I say partial in that The Walking Dead is an on-going series, with twelve current trade paperback collections out and that I've only read nine of them as of yet. With that, I'm really unsure how to go about reviewing what I've read up until now. Should I review each TPB (as I have quasi-done over on my Goodreads site) individually or should I instead review the overall story as a whole? If I choose the latter, how spoiler-free can I hope to remain? Can I mention anything outside of Volume One and still remain spoiler-free? I think so, but I won't do it. I shall endeavor to avoid all things that reek of spoilers...
I've long wanted to read Robert Kirkman's The Walking Dead. Zombies have been a part of my life for nigh twenty years now, ever since my mom woke me up late one night to watch a scary movie with her cause she was scared. The film, to my five year old eyes, was a strange black & white thing with weird, shambling people threatening a group of normal people. Of course I'm talking about Night of the Living Dead. Since then, I suppose, zombies have been a part of my life.
Back a few years ago in college, when I was falling in love with graphic novels, I found out about The Walking Dead but I did not have the means to read it, nor did my library have any copies. Now, after a recent trip to the library (and prompted with a reminder by the upcoming AMC series), I've found that the library has Volumes 1-12.
The Walking Dead is a story where zombies are relegated to mere background and scenery and the true action takes place with the survivors. After officer Rick Grimes wakes up from a coma to find a world destroyed and filled with slow-moving, undead things, he knows something terrible has happened. He sets out to find his wife and son and, along the way, the apocalyptic world of The Walking Dead comes to life.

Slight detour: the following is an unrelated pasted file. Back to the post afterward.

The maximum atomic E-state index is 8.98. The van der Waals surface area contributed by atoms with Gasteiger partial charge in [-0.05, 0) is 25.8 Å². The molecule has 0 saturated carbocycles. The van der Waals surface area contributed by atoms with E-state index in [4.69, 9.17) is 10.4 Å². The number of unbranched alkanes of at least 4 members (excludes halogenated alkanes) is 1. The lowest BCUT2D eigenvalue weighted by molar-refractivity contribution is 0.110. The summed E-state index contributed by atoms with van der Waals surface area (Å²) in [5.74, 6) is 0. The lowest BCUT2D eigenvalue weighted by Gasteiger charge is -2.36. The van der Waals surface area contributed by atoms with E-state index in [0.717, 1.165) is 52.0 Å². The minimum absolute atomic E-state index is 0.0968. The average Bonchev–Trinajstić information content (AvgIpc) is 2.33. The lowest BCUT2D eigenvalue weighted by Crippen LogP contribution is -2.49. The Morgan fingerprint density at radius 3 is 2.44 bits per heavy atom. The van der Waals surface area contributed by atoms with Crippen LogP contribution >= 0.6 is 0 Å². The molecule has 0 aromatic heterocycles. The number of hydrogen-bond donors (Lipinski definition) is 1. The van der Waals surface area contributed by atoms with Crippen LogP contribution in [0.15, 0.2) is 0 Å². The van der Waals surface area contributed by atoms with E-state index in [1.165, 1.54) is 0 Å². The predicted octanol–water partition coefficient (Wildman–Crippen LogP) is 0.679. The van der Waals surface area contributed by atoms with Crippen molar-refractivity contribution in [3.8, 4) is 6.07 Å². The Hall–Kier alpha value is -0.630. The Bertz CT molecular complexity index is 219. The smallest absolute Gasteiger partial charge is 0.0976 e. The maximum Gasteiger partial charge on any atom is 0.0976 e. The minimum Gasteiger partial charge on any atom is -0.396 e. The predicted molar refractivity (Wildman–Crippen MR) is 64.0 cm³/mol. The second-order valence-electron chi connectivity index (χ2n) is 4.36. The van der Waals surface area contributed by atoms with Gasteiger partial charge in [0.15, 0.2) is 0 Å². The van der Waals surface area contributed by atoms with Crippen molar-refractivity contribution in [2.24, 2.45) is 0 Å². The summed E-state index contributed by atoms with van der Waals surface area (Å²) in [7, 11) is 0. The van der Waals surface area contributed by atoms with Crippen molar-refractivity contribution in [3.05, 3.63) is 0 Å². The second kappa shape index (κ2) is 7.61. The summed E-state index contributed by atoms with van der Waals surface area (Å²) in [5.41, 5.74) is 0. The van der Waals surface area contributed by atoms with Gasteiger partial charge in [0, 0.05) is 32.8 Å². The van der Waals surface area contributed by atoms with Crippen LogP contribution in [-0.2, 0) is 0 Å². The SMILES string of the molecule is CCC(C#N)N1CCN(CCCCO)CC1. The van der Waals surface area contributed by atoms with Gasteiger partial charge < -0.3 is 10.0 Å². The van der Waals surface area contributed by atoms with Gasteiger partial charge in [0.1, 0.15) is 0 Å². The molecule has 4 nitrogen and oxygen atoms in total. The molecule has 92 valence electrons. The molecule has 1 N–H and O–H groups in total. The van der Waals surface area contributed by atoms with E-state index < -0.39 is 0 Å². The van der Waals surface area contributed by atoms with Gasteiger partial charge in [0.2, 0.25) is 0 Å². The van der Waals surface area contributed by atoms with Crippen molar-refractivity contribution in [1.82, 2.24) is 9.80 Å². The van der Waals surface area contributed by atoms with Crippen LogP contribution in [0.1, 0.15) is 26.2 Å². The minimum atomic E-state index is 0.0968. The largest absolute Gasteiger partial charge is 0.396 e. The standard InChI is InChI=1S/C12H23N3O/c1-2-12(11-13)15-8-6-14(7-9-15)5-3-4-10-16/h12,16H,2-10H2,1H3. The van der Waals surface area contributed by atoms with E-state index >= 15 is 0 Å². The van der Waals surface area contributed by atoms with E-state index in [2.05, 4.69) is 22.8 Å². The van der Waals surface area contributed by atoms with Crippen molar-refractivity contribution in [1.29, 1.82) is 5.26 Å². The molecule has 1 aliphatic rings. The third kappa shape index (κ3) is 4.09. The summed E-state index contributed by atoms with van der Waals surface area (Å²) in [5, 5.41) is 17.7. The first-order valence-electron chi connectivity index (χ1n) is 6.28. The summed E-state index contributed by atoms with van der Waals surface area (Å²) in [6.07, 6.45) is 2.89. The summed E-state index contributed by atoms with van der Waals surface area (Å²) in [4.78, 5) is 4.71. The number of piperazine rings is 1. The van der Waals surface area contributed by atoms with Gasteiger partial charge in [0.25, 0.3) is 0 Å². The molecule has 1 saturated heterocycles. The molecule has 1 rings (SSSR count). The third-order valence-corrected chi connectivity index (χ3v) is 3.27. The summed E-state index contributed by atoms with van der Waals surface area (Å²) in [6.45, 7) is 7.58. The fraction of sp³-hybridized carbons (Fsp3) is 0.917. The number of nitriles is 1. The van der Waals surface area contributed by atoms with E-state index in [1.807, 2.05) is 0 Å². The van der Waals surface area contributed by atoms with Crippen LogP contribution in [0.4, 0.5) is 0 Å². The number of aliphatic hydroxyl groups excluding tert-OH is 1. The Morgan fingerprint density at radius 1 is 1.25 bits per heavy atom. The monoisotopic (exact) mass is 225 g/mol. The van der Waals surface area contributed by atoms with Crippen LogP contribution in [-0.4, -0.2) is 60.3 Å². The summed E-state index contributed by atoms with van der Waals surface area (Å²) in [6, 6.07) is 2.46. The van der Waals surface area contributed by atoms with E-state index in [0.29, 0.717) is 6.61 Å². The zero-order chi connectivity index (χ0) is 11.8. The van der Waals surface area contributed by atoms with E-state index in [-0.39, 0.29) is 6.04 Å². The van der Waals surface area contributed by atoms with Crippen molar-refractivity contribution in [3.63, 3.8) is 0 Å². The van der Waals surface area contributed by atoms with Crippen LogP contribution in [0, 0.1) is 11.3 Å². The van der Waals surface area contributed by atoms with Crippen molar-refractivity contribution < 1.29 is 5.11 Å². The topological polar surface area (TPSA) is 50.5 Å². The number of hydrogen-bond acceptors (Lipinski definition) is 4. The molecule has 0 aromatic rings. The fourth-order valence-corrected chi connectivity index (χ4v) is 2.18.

Characterization is the driving force behind this series. The survivor's Rick finds along the way each tell a hauntingly similar story. One day the world was overran by zombies and since then they've struggled to make it. Food is scarce, as is shelter. Survivor's are even harder to find. The undead are everywhere, and in order to survive, one must be quick and resilient. Indeed, the human drama is powerful story-telling, and Kirkman goes at it with an all-or-nothing approach. (For example, by the end of Volume Nine, my emotions feel like they've been put through a meat grinder, followed by a wood chopper. There's just so much going on.)
Illustration is also another beautiful thing about The Walking Dead. Volume One, Days Gone Bye, is illustrated by Tony Moore, and all issues after are by Charlie Adlard. Everything is done in a black & white Romero-esqe style, and the lack of colors adds to the bleakness of the story. The zombies also look very cool and unique, and I applaud the artistic choices of the series.
At times hard to read, this series is very tragic and full of problems. There are few scenes of happiness and joy. Death is everywhere. Uncertainty. These things make for great story telling and character musing, though sometimes the musing is a bit absurd.
Overall, I've really enjoyed reading Robert Kirkman's The Walking Dead. I'm glad to have finally read some of the series, and I hope the AMC version does it justice. While many things are cliches, Kirkman also adds in enough originality to make the plot interesting. The characters are memorable, the art is perfectly fitting, and the drama is high. If you're a fan of zombie fiction, this is a must-read series.